Other feed ingredients Other feed ingredients tested include commodities such as copra meal and cake, palm meal and oil, cassava, fish meal and full fat soy, amongst others. The most prevalent mycotoxin in these matrixes was DON (29% positive), followed by ZON (24%), OTA (22%), AfB1 (18%) and FUM (8%). Average contamination levels were rather high especially for AfB1 (74 ppb), ZON (280 ppb) and DON (738 ppb). Numerous finished feed samples were analysed for the presence of mycotoxins. Impressively high contamination levels were found in these samples. In terms of prevalence, FUM was in the top rank, present in 67% of the tested samples, followed by DON (58%), ZON (54%), AfB1 (46%) and OTA (26%). Remarkably, contamination averages were 33 ppb for AfB1, 137 ppb for ZON, 752 ppb for DON, 653 ppb for FUM and 6 ppb for OTA. The sample with the highest contamination of DON (32,893 ppb) for the whole survey was found in a finished feed sample. In terms of prevalence of mycotoxins DON was in the first place in the case of straw and silage samples, occurring in 57% of the tested samples with an average contamination of 322 ppb. FUM, ZON, AfB1 and OTA were present in 10, 7, 4 and 4% of the samples, with average contamination of 853, 239, 7 and 4 ppb, respectively.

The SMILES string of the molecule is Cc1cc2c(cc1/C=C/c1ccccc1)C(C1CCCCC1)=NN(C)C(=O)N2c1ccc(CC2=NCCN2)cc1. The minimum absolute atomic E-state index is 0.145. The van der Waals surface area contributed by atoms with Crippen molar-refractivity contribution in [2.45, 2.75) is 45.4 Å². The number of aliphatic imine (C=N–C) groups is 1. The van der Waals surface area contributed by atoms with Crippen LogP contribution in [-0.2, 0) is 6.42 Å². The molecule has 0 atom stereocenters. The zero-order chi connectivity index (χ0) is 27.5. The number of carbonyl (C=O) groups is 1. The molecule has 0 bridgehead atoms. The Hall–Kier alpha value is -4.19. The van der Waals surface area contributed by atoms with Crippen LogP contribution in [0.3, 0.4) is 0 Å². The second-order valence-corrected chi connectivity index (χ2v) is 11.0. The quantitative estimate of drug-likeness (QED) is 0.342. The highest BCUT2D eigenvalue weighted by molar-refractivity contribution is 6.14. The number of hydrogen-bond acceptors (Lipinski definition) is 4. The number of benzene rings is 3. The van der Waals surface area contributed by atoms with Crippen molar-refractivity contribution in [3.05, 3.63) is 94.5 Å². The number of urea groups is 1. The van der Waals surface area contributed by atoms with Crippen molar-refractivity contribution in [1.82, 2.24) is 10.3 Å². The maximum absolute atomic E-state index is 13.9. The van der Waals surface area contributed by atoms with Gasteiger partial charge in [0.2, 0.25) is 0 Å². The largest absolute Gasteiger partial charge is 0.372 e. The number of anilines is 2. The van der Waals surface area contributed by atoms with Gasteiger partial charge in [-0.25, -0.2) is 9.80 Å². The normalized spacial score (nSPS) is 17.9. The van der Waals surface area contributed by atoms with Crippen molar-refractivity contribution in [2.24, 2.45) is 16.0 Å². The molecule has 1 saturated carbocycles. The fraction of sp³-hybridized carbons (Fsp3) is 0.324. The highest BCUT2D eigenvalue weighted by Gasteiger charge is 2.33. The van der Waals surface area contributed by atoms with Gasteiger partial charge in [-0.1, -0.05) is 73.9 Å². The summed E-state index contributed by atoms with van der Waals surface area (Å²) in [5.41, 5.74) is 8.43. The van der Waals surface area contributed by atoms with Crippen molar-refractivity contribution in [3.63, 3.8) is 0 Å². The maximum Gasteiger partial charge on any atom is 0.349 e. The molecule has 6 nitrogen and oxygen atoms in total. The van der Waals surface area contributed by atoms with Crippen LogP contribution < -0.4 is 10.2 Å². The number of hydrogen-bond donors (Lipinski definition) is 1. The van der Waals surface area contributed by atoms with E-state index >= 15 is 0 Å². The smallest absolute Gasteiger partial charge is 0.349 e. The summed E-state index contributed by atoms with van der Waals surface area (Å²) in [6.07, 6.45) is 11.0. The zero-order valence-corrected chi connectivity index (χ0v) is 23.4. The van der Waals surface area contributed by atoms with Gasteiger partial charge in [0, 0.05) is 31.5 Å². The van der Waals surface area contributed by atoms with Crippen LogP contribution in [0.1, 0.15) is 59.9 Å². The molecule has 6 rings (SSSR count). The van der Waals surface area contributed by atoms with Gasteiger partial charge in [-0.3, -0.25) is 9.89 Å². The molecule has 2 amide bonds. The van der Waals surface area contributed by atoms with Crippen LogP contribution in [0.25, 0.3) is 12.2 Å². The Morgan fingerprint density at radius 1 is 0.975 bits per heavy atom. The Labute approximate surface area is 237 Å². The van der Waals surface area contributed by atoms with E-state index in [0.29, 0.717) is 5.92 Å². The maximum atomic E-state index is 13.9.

Figure 2 illustrates the trend of mycotoxin occurrence in feedstuffs and feed from 2005 to September 2008. As can be seen, the tendency has been towards a higher percentage of positive samples in the case of AfB1, ZON, DON and FUM. Nevertheless, for the last three mycotoxins, 2007 was a year in which fewer samples tested positive for mycotoxin contamination. The percentage of positive samples for AfB1 has been accompanied by an increase on the average contamination, which rose from 27 ppb in 2005 to 60 ppb in 2008. On the other hand, ZON contamination has decreased throughout the years, although its occurrence has not followed the same trend.
If in 2007 the occurrence of ZON has decreased, it was exactly in this year that the highest maximum contamination was found (26 728 ppb, in a straw sample from Australia). As for DON, although in 2007 there was a slight decrease in its occurrence (42% of positive results) together with a reduction on the average contamination and on the maximum DON concentration found; in 2008 these three parameters have risen again to values higher than those found in 2005.
FUM incidence has become higher since 2005, also with a minor decrease in 2007 in terms of occurrence. As can be seen, the higher incidence of this mycotoxin came along with a decrease in the average contamination level. More than half of the samples analysed since 2005 were contaminated with more than one mycotoxin. In fact, only 25% showed the presence of a single mycotoxin and 17% were categorised as “mycotoxin free” as the mycotoxin contamination was below the limit of detection (LOD). The co-occurrence of mycotoxins leads, in the majority of cases, to the development of synergistic effects, when the effects of one mycotoxin are enhanced by the presence of another.